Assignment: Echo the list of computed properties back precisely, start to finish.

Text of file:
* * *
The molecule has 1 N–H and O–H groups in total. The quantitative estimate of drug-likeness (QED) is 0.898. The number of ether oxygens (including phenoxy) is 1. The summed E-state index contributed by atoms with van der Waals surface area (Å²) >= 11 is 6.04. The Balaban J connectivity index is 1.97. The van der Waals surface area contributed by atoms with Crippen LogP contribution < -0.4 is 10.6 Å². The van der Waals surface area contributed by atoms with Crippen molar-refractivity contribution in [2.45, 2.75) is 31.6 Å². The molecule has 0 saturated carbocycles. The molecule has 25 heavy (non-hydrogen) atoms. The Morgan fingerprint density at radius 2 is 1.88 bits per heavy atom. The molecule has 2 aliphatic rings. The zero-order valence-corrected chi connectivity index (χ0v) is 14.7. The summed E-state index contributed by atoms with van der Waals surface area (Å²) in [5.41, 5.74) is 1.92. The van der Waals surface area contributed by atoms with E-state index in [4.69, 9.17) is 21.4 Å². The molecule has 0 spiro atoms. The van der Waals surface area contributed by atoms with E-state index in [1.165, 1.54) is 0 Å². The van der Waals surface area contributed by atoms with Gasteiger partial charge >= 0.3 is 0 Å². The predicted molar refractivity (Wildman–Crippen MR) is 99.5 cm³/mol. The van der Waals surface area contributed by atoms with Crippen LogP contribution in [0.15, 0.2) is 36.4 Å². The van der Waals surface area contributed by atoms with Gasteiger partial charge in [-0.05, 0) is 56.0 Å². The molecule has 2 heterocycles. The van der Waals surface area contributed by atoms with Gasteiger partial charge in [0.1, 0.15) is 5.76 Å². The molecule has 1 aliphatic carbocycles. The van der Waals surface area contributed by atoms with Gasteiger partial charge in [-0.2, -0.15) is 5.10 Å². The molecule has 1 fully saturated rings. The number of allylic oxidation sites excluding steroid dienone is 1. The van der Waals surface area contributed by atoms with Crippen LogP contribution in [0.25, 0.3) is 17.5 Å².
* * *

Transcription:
The molecule has 1 N–H and O–H groups in total. The quantitative estimate of drug-likeness (QED) is 0.898. The number of ether oxygens (including phenoxy) is 1. The summed E-state index contributed by atoms with van der Waals surface area (Å²) >= 11 is 6.04. The Balaban J connectivity index is 1.97. The van der Waals surface area contributed by atoms with Crippen LogP contribution < -0.4 is 10.6 Å². The van der Waals surface area contributed by atoms with Crippen molar-refractivity contribution in [2.45, 2.75) is 31.6 Å². The molecule has 0 saturated carbocycles. The molecule has 25 heavy (non-hydrogen) atoms. The Morgan fingerprint density at radius 2 is 1.88 bits per heavy atom. The molecule has 2 aliphatic rings. The zero-order valence-corrected chi connectivity index (χ0v) is 14.7. The summed E-state index contributed by atoms with van der Waals surface area (Å²) in [5.41, 5.74) is 1.92. The van der Waals surface area contributed by atoms with E-state index in [4.69, 9.17) is 21.4 Å². The molecule has 0 spiro atoms. The van der Waals surface area contributed by atoms with E-state index in [1.165, 1.54) is 0 Å². The van der Waals surface area contributed by atoms with Gasteiger partial charge >= 0.3 is 0 Å². The predicted molar refractivity (Wildman–Crippen MR) is 99.5 cm³/mol. The van der Waals surface area contributed by atoms with Crippen LogP contribution in [0.15, 0.2) is 36.4 Å². The van der Waals surface area contributed by atoms with Gasteiger partial charge in [-0.05, 0) is 56.0 Å². The molecule has 2 heterocycles. The van der Waals surface area contributed by atoms with Gasteiger partial charge in [0.1, 0.15) is 5.76 Å². The molecule has 1 aliphatic carbocycles. The van der Waals surface area contributed by atoms with Gasteiger partial charge in [-0.2, -0.15) is 5.10 Å². The molecule has 1 fully saturated rings. The number of allylic oxidation sites excluding steroid dienone is 1. The van der Waals surface area contributed by atoms with Crippen LogP contribution in [0.25, 0.3) is 17.5 Å².